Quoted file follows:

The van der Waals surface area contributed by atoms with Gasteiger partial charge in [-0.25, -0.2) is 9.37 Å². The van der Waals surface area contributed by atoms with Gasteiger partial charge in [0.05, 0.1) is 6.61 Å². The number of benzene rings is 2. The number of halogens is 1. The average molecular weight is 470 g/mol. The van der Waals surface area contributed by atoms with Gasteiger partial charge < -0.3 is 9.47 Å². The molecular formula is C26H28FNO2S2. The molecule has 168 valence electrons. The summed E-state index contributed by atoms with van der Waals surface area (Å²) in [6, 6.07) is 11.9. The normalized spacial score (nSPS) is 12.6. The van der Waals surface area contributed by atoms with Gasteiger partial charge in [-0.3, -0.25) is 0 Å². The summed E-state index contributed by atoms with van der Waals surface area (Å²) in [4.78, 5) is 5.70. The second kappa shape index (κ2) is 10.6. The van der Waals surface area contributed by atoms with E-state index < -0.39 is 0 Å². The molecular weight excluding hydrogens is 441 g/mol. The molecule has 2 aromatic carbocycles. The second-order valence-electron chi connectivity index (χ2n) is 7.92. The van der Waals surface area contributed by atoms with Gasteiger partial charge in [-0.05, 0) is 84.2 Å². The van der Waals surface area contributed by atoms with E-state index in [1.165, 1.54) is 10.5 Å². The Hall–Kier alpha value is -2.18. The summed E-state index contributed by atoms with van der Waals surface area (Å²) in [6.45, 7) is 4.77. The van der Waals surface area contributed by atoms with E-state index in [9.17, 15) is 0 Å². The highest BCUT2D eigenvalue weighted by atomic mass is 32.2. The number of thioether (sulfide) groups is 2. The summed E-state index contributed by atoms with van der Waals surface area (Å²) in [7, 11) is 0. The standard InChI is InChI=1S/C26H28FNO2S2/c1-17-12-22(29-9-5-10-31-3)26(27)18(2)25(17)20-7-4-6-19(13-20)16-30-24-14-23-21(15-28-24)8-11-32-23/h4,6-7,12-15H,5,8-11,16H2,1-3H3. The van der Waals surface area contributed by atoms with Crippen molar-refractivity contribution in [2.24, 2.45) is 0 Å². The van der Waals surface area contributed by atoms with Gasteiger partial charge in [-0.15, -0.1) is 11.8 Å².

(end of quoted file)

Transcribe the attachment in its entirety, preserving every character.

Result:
The van der Waals surface area contributed by atoms with Gasteiger partial charge in [-0.25, -0.2) is 9.37 Å². The van der Waals surface area contributed by atoms with Gasteiger partial charge in [0.05, 0.1) is 6.61 Å². The number of benzene rings is 2. The number of halogens is 1. The average molecular weight is 470 g/mol. The van der Waals surface area contributed by atoms with Gasteiger partial charge < -0.3 is 9.47 Å². The molecular formula is C26H28FNO2S2. The molecule has 168 valence electrons. The summed E-state index contributed by atoms with van der Waals surface area (Å²) in [6, 6.07) is 11.9. The normalized spacial score (nSPS) is 12.6. The van der Waals surface area contributed by atoms with Gasteiger partial charge in [-0.3, -0.25) is 0 Å². The summed E-state index contributed by atoms with van der Waals surface area (Å²) in [4.78, 5) is 5.70. The second kappa shape index (κ2) is 10.6. The van der Waals surface area contributed by atoms with E-state index < -0.39 is 0 Å². The molecular weight excluding hydrogens is 441 g/mol. The molecule has 2 aromatic carbocycles. The second-order valence-electron chi connectivity index (χ2n) is 7.92. The van der Waals surface area contributed by atoms with Gasteiger partial charge in [-0.05, 0) is 84.2 Å². The van der Waals surface area contributed by atoms with E-state index in [1.165, 1.54) is 10.5 Å². The Hall–Kier alpha value is -2.18. The summed E-state index contributed by atoms with van der Waals surface area (Å²) in [6.45, 7) is 4.77. The van der Waals surface area contributed by atoms with E-state index in [9.17, 15) is 0 Å². The highest BCUT2D eigenvalue weighted by atomic mass is 32.2. The number of thioether (sulfide) groups is 2. The summed E-state index contributed by atoms with van der Waals surface area (Å²) in [7, 11) is 0. The standard InChI is InChI=1S/C26H28FNO2S2/c1-17-12-22(29-9-5-10-31-3)26(27)18(2)25(17)20-7-4-6-19(13-20)16-30-24-14-23-21(15-28-24)8-11-32-23/h4,6-7,12-15H,5,8-11,16H2,1-3H3. The van der Waals surface area contributed by atoms with Crippen molar-refractivity contribution in [2.24, 2.45) is 0 Å². The van der Waals surface area contributed by atoms with Gasteiger partial charge in [-0.15, -0.1) is 11.8 Å².